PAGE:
Black Female “Human Computers” Were Crucial to NASA’s Space Exploration Program 04/15/2016...

Black Female “Human Computers” Were Crucial to NASA’s Space Exploration Program 04/15/2016 MPC 1 COMMEN


*We ALL know that the public educational system in the United States has been woefully deficient in including the contributions of African Americans. I still remember the moment when I, as a 2nd grader, pieced together than the black American revolutionist Chrispus Attucks fought in the same Revolutionary War that included Paul Revere and the rest of the white folks in powdered wigs and stockings. I like to tell myself that things have changed since then, and they HAVE, but when you stumble across a largely untold, unknown story like this, you have to wonder “how much?”.

A group of black, female college-educated mathematicians and chemists worked for NASA beginning in the 1940s, and helped land John Glenn and his colleagues on the moon.

Yes, they did!

97-year-old retired African American NASA mathematician Katherine G. Johnson was one of them. She was one of dozens of “human computers” who were hired by NASA Langley Memorial Research Laboratory in the 1940s.

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R_1980-L-00022 001

They were called “human computers” because before machines were designed, built, and perfected, these pioneering women crunched the numbers necessary to figure out everything from wind tunnel resistance to rocket trajectories to safe reentry angles..

If you’re like me, just reading those terms almost gives you a headache.

All of Langley’s hundreds of “human computers”, both black and white, were women, during an era when, as Johnson has said, “the computer wore a skirt.”

The same shortage of men that drove women into manufacturing jobs during World War II led Johnson and others to their “human computer” gigs. In 1941, President Roosevelt signed an order mandating the hire of more African American workers. Two years later, Langley started hiring college-educated black women with backgrounds in math and chemistry.  They earned $2000 annually — a far higher salary than most educated women were making at the time.

Despite the financial boon that Johnson and others enjoyed, they faced many of the same discriminatory practices that other African Americans faced in the 1940s. They were forced to work in a separate facility than their white colleagues, had to use separate bathrooms, and had to sit at a “colored only” table in the cafeteria. The lab the women worked in was even on the site of a former plantation!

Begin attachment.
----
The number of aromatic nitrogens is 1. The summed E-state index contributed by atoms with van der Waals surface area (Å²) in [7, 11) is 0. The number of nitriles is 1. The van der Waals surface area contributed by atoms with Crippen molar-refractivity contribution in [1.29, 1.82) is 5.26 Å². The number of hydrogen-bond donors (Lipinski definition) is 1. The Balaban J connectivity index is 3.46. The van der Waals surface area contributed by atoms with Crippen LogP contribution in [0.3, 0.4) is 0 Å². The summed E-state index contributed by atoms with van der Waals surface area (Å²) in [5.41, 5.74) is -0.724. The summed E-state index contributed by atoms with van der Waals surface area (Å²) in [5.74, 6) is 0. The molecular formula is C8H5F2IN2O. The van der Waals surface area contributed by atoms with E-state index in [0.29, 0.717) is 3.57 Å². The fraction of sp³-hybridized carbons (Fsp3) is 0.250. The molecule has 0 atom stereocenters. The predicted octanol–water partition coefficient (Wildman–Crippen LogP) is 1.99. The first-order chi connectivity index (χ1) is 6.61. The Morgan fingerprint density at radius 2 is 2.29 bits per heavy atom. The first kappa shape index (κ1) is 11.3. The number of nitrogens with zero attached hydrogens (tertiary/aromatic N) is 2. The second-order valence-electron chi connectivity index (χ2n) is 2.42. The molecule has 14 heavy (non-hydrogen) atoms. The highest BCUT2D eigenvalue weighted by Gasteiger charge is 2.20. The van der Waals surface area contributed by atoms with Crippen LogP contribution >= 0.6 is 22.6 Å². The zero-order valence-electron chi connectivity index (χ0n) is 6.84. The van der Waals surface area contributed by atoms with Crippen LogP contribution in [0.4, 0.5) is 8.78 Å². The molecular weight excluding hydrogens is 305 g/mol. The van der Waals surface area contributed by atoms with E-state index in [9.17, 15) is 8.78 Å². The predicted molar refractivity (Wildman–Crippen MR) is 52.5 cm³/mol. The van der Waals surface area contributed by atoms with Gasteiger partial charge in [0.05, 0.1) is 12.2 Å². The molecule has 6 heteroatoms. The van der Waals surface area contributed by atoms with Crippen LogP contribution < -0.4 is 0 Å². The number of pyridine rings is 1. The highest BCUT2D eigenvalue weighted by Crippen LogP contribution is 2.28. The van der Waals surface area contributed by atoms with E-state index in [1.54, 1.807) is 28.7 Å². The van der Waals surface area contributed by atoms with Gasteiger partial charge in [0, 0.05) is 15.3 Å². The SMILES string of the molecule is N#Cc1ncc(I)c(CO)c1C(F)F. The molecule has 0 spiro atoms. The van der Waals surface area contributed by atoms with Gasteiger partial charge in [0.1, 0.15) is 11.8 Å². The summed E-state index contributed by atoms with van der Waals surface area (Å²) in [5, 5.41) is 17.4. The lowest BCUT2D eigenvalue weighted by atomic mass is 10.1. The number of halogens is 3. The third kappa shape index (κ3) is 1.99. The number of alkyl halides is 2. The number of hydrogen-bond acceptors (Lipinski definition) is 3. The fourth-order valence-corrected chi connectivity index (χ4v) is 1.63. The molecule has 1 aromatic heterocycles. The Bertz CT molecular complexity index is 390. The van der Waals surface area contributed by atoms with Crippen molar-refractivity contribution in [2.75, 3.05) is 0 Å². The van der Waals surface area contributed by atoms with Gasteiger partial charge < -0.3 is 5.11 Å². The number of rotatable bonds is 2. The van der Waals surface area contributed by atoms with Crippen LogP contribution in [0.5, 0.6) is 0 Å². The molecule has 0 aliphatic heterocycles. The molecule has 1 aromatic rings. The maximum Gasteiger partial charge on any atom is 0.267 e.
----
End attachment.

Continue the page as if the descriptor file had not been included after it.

However, unlike many of her colleagues, Johnson didn’t work in a separate building for long. Hired in 1953, she first worked in the computer pool, but was soon promoted.  Within five years, she was the only woman of color on the Space Task Force, charged with getting American astronauts into space. When that happened for the first time in 1961, Johnson’s mathematical calculations are credited for creating the capsule’s trajectory.

“The early trajectory was a parabola,” Johnson said in 2008, “and it was easy to predict where it would be at any point. Early on, when they said they wanted the capsule to come down at a certain place, they were trying to compute when it should start. I said ‘Let me do it. You tell me when you want it and where you want it to land, and I’ll do it backwards and tell you when to take off.’ That was my forte.”

I am SCARED of Miss Johnson!

When it was time for John Glenn to go up, NASA had started using machines for similar calculations. But Glenn mistrusted the new technology and insisted that Johnson double-check the results!

“You could do much more, much faster on a computer,” Johnson said. “But when they went to computers, they called us over and said ‘Tell her to check and see if the computer trajectory they had calculated was correct.’”

Glenn subsequently became the first American to orbit the Earth, while Johnson would go on to make her mark on future missions, including the historic Apollo 11 lunar landing  and the space shuttle program, remaining active into the 1980s.

If all of this sounds like it would make a great book, someone beat you to it: Hidden Figures: The Untold Story of the African American Women Who Helped the United States Win the Space Race, is being published this fall — and it’s being made into a major feature filmstarring Empire’s Taraji P. Henson as Johnson.

A long overdue, well deserved “hats off” to Johnson, and I can’t WAIT for the book and movie!


This blog was written by freelancer Michael P Coleman. Follow him on Twitter.